Location: Crops Pathology and Genetics ResearchTitle: Distribution and Occurrence of Fungi Associated with Grapevine Trunk Diseases in Northeastern American Vineyards. ) Author
Submitted to: Meeting Abstract
Publication Type: Abstract Only
Publication Acceptance Date: 12/1/2009
Publication Date: 1/15/2010
Citation: Rolshausen, P.E., Wilcox, W., Baumgartner, K. 2010. Distribution and Occurrence of Fungi Associated with Grapevine Trunk Diseases in Northeastern American Vineyards. Phytopathologia Mediterranea. 49:105. . Meeting Abstract. 49:105. Interpretive Summary:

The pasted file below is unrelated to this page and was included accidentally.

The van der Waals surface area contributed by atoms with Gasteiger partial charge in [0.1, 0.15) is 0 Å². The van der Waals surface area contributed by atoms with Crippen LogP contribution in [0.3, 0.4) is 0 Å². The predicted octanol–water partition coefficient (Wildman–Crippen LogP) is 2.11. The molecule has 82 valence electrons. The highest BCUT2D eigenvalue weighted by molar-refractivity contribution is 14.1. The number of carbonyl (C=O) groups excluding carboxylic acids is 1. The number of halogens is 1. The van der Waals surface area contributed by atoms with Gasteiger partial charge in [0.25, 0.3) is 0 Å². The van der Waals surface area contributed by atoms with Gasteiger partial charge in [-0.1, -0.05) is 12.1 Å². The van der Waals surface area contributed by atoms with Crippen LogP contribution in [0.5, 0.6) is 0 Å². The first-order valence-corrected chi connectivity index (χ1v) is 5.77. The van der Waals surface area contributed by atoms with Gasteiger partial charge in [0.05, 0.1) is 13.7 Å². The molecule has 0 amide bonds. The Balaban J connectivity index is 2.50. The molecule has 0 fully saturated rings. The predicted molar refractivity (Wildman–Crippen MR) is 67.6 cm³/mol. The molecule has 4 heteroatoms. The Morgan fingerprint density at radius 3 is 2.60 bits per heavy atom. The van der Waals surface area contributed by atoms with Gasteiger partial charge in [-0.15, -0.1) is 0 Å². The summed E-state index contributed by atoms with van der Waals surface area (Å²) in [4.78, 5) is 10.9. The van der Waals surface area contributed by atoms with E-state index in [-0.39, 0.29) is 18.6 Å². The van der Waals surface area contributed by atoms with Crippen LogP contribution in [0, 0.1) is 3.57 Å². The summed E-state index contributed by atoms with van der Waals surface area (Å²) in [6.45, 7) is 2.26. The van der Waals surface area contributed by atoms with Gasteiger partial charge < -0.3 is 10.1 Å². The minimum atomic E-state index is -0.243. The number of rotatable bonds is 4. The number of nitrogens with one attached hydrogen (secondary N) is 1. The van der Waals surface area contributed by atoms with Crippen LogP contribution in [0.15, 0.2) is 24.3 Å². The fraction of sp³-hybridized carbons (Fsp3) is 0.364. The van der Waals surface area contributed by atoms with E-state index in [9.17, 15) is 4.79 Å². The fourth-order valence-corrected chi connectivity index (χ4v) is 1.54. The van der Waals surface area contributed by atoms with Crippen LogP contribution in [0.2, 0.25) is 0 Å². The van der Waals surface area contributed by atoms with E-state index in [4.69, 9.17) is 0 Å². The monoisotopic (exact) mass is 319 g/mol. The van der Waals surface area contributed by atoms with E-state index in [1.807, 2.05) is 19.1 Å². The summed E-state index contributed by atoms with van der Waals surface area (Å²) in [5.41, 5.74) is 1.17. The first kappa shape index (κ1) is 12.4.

Technical Abstract: Winegrape production in northeastern America is a relatively new, developing industry. Concord (Vitis labruscana) has been the main grape grown for juice production. However, in recent years New York wine production (V. vinifera) has been recognized nationwide for their quality and typicity. Vitis vinifera is now grown commercially in many eastern states and wineries are established in every state. However, cold climatic conditions and the short growing season necessitate the planting of inter-specific hybrids (north American Vitis species X V. vinifera). Given that the viticultural practices, surrounding ecosystems, and terroirs are quite specific, the objectives of our study are to identify the causal agents of trunk diseases in these regions, to map their distribution, and to quantify their occurrence. We surveyed a total of 50 vineyards, representing 30 varieties, in 11 US states and two Canadian provinces. From 700 wood samples, we found a high degree of diversity in the fungal taxa. Four species of Eutypa were recovered, some of which were not identified before. Eutypa lata was found only in Rhode Island. Of the three species in the Botryosphaeriaceae that were identified, Neofusicoccum parvum was most common. Phaeomoniella chlamydospora, Phaeoacremonium aleophilum, Cadophora sp., and Phomopsis spp. were ubiquitous across states. Cytospora sp. was only recovered in cold climate regions. Several species of Cylindrocarpon were recovered, but only in Quebec. Therefore, the fungal community associated with trunk diseases in eastern North America is similar to that of Mediterranean regions, but their relative abundance and latitudinal variation are different.